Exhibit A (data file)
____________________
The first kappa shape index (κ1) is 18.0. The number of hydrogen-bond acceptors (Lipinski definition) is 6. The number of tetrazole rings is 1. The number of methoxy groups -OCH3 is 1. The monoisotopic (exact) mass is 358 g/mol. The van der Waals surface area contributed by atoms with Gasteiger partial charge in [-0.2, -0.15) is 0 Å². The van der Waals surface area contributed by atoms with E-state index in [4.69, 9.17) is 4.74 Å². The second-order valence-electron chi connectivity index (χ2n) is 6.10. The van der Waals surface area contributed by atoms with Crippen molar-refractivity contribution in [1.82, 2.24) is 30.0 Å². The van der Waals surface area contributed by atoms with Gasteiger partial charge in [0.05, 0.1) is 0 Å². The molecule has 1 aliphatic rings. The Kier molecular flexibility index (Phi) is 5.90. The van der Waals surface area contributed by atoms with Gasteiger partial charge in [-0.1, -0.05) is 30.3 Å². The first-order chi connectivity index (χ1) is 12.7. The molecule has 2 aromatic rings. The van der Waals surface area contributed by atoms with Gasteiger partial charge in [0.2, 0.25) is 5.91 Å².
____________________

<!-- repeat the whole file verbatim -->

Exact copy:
The first kappa shape index (κ1) is 18.0. The number of hydrogen-bond acceptors (Lipinski definition) is 6. The number of tetrazole rings is 1. The number of methoxy groups -OCH3 is 1. The monoisotopic (exact) mass is 358 g/mol. The van der Waals surface area contributed by atoms with Gasteiger partial charge in [-0.2, -0.15) is 0 Å². The van der Waals surface area contributed by atoms with E-state index in [4.69, 9.17) is 4.74 Å². The second-order valence-electron chi connectivity index (χ2n) is 6.10. The van der Waals surface area contributed by atoms with Crippen molar-refractivity contribution in [1.82, 2.24) is 30.0 Å². The van der Waals surface area contributed by atoms with Gasteiger partial charge in [0.05, 0.1) is 0 Å². The molecule has 1 aliphatic rings. The Kier molecular flexibility index (Phi) is 5.90. The van der Waals surface area contributed by atoms with Gasteiger partial charge in [-0.1, -0.05) is 30.3 Å². The first-order chi connectivity index (χ1) is 12.7. The molecule has 2 aromatic rings. The van der Waals surface area contributed by atoms with Gasteiger partial charge in [0.2, 0.25) is 5.91 Å².